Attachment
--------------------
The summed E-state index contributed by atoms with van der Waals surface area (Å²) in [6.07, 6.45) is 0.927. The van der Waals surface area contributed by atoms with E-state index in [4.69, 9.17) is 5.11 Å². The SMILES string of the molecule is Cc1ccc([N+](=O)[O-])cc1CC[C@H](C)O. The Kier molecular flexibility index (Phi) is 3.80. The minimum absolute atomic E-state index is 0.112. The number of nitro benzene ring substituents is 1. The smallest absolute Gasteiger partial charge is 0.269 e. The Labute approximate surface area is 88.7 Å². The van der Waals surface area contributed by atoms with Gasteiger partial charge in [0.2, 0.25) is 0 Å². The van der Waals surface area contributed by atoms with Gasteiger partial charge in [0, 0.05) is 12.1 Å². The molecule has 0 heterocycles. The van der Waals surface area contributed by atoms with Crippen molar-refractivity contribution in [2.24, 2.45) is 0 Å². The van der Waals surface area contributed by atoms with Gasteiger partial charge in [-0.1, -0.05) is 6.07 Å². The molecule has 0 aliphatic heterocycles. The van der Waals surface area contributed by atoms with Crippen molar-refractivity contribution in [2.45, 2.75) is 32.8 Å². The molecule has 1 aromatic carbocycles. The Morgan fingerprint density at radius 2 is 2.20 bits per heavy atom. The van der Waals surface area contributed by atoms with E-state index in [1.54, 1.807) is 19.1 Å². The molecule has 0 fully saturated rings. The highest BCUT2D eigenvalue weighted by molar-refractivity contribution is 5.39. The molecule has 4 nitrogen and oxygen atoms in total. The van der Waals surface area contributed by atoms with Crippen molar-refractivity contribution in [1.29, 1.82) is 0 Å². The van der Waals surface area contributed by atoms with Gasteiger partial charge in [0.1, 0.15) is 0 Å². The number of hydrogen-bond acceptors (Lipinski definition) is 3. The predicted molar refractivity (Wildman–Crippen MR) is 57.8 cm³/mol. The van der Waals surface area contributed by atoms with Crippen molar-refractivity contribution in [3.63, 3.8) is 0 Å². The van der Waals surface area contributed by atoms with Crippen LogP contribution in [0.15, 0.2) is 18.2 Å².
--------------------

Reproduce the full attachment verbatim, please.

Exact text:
The summed E-state index contributed by atoms with van der Waals surface area (Å²) in [6.07, 6.45) is 0.927. The van der Waals surface area contributed by atoms with E-state index in [4.69, 9.17) is 5.11 Å². The SMILES string of the molecule is Cc1ccc([N+](=O)[O-])cc1CC[C@H](C)O. The Kier molecular flexibility index (Phi) is 3.80. The minimum absolute atomic E-state index is 0.112. The number of nitro benzene ring substituents is 1. The smallest absolute Gasteiger partial charge is 0.269 e. The Labute approximate surface area is 88.7 Å². The van der Waals surface area contributed by atoms with Gasteiger partial charge in [0.2, 0.25) is 0 Å². The van der Waals surface area contributed by atoms with Gasteiger partial charge in [0, 0.05) is 12.1 Å². The molecule has 0 heterocycles. The van der Waals surface area contributed by atoms with Crippen molar-refractivity contribution in [2.24, 2.45) is 0 Å². The van der Waals surface area contributed by atoms with Gasteiger partial charge in [-0.1, -0.05) is 6.07 Å². The molecule has 0 aliphatic heterocycles. The van der Waals surface area contributed by atoms with Crippen molar-refractivity contribution in [2.45, 2.75) is 32.8 Å². The molecule has 1 aromatic carbocycles. The Morgan fingerprint density at radius 2 is 2.20 bits per heavy atom. The van der Waals surface area contributed by atoms with E-state index in [1.54, 1.807) is 19.1 Å². The molecule has 0 fully saturated rings. The highest BCUT2D eigenvalue weighted by molar-refractivity contribution is 5.39. The molecule has 4 nitrogen and oxygen atoms in total. The van der Waals surface area contributed by atoms with Crippen molar-refractivity contribution in [1.29, 1.82) is 0 Å². The van der Waals surface area contributed by atoms with Gasteiger partial charge in [0.1, 0.15) is 0 Å². The number of hydrogen-bond acceptors (Lipinski definition) is 3. The predicted molar refractivity (Wildman–Crippen MR) is 57.8 cm³/mol. The van der Waals surface area contributed by atoms with Crippen molar-refractivity contribution in [3.63, 3.8) is 0 Å². The van der Waals surface area contributed by atoms with Crippen LogP contribution in [0.15, 0.2) is 18.2 Å².